One of the fans’ central accusations (from information in the bond prospectus) is that the vast majority of the proceeds United received from selling Cristiano Ronaldo to Real Madrid were going to be used to repay a chunk of the Glazer family’s toxic “Payment In Kind” (“PIK”) loans. A research report published in the last few days shows this payment is the central assumption of no less than the Glazers’ own bankers, JP Morgan.
“We have £100m in the bank” says David Gill. “It is available to the manager”.
People like me say that the bond prospectus is very clear that £70m will soon be sucked out of the club to pay the Glazers’ own debts (I strongly believe this take place after 31 March so it doesn’t appear in the accounts until August). David Gill says the PIKs "are not the responsibility of Manchester United".
Now the credit (bond) research team at JP Morgan, the lead investment bank on the bond syndicate and the Glazers’ advisers, have published a research note on the bonds. I’ll write more about this note next week, but one stark assumption stands out:
Under all three scenarios [of different performance on the pitch], we assume the £70m carve-out of the restricted payments basket leaves the bondholder group [i.e. is paid out of Red Football Ltd to the Glazers’ parent company]. (page 21)
And where is that £70m going? They kindly tell us (my emphasis):
We have adjusted MUFC's balance sheet cash for the £70 (sic) RP carveout (Restricted cash). We have given this benefit to the Red Football Joint Venture PIK debt, and have assumed it accrues at 14.25% per annum. (footnote on pages 24, 25, 26)
So if there was any doubt, JP Morgan believe the bulk of the Ronaldo money will be used to pay the PIKs (although they point out, as I have, that the money is currently on United’s balance sheet). I asked David Gill about this subject in my open letter. He declined to reply of course. It’s pretty sad we had to wait for JP Morgan to answer it for him……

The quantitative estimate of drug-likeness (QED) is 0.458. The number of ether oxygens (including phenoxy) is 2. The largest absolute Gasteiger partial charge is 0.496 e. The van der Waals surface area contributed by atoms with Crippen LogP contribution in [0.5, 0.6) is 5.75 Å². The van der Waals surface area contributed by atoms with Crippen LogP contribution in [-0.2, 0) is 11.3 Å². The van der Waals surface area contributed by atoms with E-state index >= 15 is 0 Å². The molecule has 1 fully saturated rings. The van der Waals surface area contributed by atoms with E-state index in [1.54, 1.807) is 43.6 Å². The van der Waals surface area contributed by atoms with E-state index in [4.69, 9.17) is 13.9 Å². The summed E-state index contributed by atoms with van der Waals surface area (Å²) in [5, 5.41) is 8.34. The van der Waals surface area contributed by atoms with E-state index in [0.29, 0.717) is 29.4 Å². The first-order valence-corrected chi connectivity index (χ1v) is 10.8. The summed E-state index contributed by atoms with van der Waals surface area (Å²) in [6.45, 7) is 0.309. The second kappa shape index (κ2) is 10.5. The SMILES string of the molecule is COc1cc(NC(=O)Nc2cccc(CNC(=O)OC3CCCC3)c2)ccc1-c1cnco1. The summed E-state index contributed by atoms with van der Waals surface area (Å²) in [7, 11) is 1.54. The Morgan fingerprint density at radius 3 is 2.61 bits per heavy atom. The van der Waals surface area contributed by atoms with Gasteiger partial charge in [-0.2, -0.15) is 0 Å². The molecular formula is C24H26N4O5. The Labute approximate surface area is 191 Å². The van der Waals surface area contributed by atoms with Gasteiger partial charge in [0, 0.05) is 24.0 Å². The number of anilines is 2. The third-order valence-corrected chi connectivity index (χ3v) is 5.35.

Our club has received an incredible windfall from the Ronaldo sale.
Here’s what we could have done with this windfall; we could give Fergie £30m in cash to spend on new players, take the remaining £40m and fund a 20% cut in all ticket prices in the Stretty, scoreboard end, Family Stand and NT3 (annual cost £4m) and guarantee that these ticket price will only rise with inflation for 10 YEARS![i]
At a time when its core working class support is being priced out of going to the match by greedy owners and a recession, that’s the sort of thing a football club would do…..
Tell your mates, tell your family, tell everyone. The Glazers are going to take the Ronnie money and you didn’t hear it from some mad bloke on the net, Manchester United’s bankers said so.
[i] Total 2008/9 ticket revenue (30 home game season) £90.2m (source: Bond Prospectus). My analysis (available on request) shows 21% of this is derived from non-exec tickets in the Stretford End (West Stand), Scoreboard End (East Stand ) and North Stand Tier 3. These areas therefore contribute £18.9m per annum. A 20% cut would cost c. £4m per annum, and £40m could guarantee these lower prices (increasing only by inflation thereafter) for ten years. Alternatively a 10% cut could be guaranteed for 20 years.